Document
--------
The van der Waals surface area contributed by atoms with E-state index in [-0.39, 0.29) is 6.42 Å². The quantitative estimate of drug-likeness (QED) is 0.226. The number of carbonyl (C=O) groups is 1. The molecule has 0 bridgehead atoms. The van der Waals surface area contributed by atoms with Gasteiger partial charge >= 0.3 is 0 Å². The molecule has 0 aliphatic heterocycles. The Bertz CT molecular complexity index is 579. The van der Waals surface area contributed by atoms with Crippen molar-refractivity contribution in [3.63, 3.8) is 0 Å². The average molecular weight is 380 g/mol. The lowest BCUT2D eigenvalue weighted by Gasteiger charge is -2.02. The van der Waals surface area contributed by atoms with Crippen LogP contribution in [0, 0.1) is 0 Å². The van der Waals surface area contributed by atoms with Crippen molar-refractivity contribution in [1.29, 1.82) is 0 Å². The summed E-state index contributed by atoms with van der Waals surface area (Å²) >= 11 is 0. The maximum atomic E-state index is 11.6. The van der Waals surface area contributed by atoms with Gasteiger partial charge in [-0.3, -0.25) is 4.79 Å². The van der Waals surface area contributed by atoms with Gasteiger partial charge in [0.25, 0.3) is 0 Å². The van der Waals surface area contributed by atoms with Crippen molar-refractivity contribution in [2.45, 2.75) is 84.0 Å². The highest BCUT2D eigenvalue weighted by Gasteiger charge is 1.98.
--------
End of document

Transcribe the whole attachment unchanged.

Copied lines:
The van der Waals surface area contributed by atoms with E-state index in [-0.39, 0.29) is 6.42 Å². The quantitative estimate of drug-likeness (QED) is 0.226. The number of carbonyl (C=O) groups is 1. The molecule has 0 bridgehead atoms. The van der Waals surface area contributed by atoms with Gasteiger partial charge >= 0.3 is 0 Å². The molecule has 0 aliphatic heterocycles. The Bertz CT molecular complexity index is 579. The van der Waals surface area contributed by atoms with Crippen molar-refractivity contribution in [3.63, 3.8) is 0 Å². The average molecular weight is 380 g/mol. The lowest BCUT2D eigenvalue weighted by Gasteiger charge is -2.02. The van der Waals surface area contributed by atoms with Crippen LogP contribution in [0, 0.1) is 0 Å². The van der Waals surface area contributed by atoms with Crippen molar-refractivity contribution in [1.29, 1.82) is 0 Å². The summed E-state index contributed by atoms with van der Waals surface area (Å²) >= 11 is 0. The maximum atomic E-state index is 11.6. The van der Waals surface area contributed by atoms with Gasteiger partial charge in [-0.3, -0.25) is 4.79 Å². The van der Waals surface area contributed by atoms with Gasteiger partial charge in [0.25, 0.3) is 0 Å². The van der Waals surface area contributed by atoms with Crippen molar-refractivity contribution in [2.45, 2.75) is 84.0 Å². The highest BCUT2D eigenvalue weighted by Gasteiger charge is 1.98.